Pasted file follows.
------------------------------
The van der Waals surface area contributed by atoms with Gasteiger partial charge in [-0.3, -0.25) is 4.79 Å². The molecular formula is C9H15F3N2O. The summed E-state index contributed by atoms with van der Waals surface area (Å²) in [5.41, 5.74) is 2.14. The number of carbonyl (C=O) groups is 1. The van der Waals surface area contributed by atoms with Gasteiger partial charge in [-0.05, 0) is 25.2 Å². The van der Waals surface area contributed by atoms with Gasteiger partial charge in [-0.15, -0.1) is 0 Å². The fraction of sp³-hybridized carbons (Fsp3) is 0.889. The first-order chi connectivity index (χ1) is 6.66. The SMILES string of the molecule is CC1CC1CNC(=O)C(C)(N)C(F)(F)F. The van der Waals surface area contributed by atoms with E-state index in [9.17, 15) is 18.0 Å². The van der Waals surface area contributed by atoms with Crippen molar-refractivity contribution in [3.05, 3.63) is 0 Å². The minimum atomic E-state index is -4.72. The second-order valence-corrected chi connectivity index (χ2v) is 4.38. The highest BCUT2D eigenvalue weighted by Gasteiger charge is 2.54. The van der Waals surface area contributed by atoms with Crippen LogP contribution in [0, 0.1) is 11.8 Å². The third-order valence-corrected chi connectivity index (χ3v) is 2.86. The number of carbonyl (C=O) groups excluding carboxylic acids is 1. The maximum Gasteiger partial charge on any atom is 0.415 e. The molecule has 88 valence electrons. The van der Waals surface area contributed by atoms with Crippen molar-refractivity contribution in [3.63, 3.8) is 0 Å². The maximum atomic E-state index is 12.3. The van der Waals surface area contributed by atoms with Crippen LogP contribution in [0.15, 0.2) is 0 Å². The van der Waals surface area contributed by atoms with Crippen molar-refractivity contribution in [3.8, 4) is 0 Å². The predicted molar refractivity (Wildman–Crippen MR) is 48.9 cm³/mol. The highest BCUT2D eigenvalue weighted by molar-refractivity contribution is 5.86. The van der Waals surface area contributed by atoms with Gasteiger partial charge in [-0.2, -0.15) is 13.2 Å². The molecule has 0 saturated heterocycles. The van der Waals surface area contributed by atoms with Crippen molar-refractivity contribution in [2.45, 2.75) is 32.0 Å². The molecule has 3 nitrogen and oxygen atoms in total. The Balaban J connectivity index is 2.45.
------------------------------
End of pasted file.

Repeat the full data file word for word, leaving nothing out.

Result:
The van der Waals surface area contributed by atoms with Gasteiger partial charge in [-0.3, -0.25) is 4.79 Å². The molecular formula is C9H15F3N2O. The summed E-state index contributed by atoms with van der Waals surface area (Å²) in [5.41, 5.74) is 2.14. The number of carbonyl (C=O) groups is 1. The van der Waals surface area contributed by atoms with Gasteiger partial charge in [-0.05, 0) is 25.2 Å². The van der Waals surface area contributed by atoms with Gasteiger partial charge in [-0.15, -0.1) is 0 Å². The fraction of sp³-hybridized carbons (Fsp3) is 0.889. The first-order chi connectivity index (χ1) is 6.66. The SMILES string of the molecule is CC1CC1CNC(=O)C(C)(N)C(F)(F)F. The van der Waals surface area contributed by atoms with E-state index in [9.17, 15) is 18.0 Å². The van der Waals surface area contributed by atoms with Crippen molar-refractivity contribution in [3.05, 3.63) is 0 Å². The minimum atomic E-state index is -4.72. The second-order valence-corrected chi connectivity index (χ2v) is 4.38. The highest BCUT2D eigenvalue weighted by Gasteiger charge is 2.54. The van der Waals surface area contributed by atoms with Crippen LogP contribution in [0, 0.1) is 11.8 Å². The third-order valence-corrected chi connectivity index (χ3v) is 2.86. The number of carbonyl (C=O) groups excluding carboxylic acids is 1. The maximum Gasteiger partial charge on any atom is 0.415 e. The molecule has 88 valence electrons. The van der Waals surface area contributed by atoms with Crippen molar-refractivity contribution in [3.63, 3.8) is 0 Å². The maximum atomic E-state index is 12.3. The van der Waals surface area contributed by atoms with Crippen LogP contribution in [0.15, 0.2) is 0 Å². The van der Waals surface area contributed by atoms with Crippen molar-refractivity contribution in [3.8, 4) is 0 Å². The predicted molar refractivity (Wildman–Crippen MR) is 48.9 cm³/mol. The highest BCUT2D eigenvalue weighted by molar-refractivity contribution is 5.86. The van der Waals surface area contributed by atoms with Gasteiger partial charge in [-0.2, -0.15) is 13.2 Å². The molecule has 0 saturated heterocycles. The van der Waals surface area contributed by atoms with Crippen molar-refractivity contribution in [2.45, 2.75) is 32.0 Å². The molecule has 3 nitrogen and oxygen atoms in total. The Balaban J connectivity index is 2.45.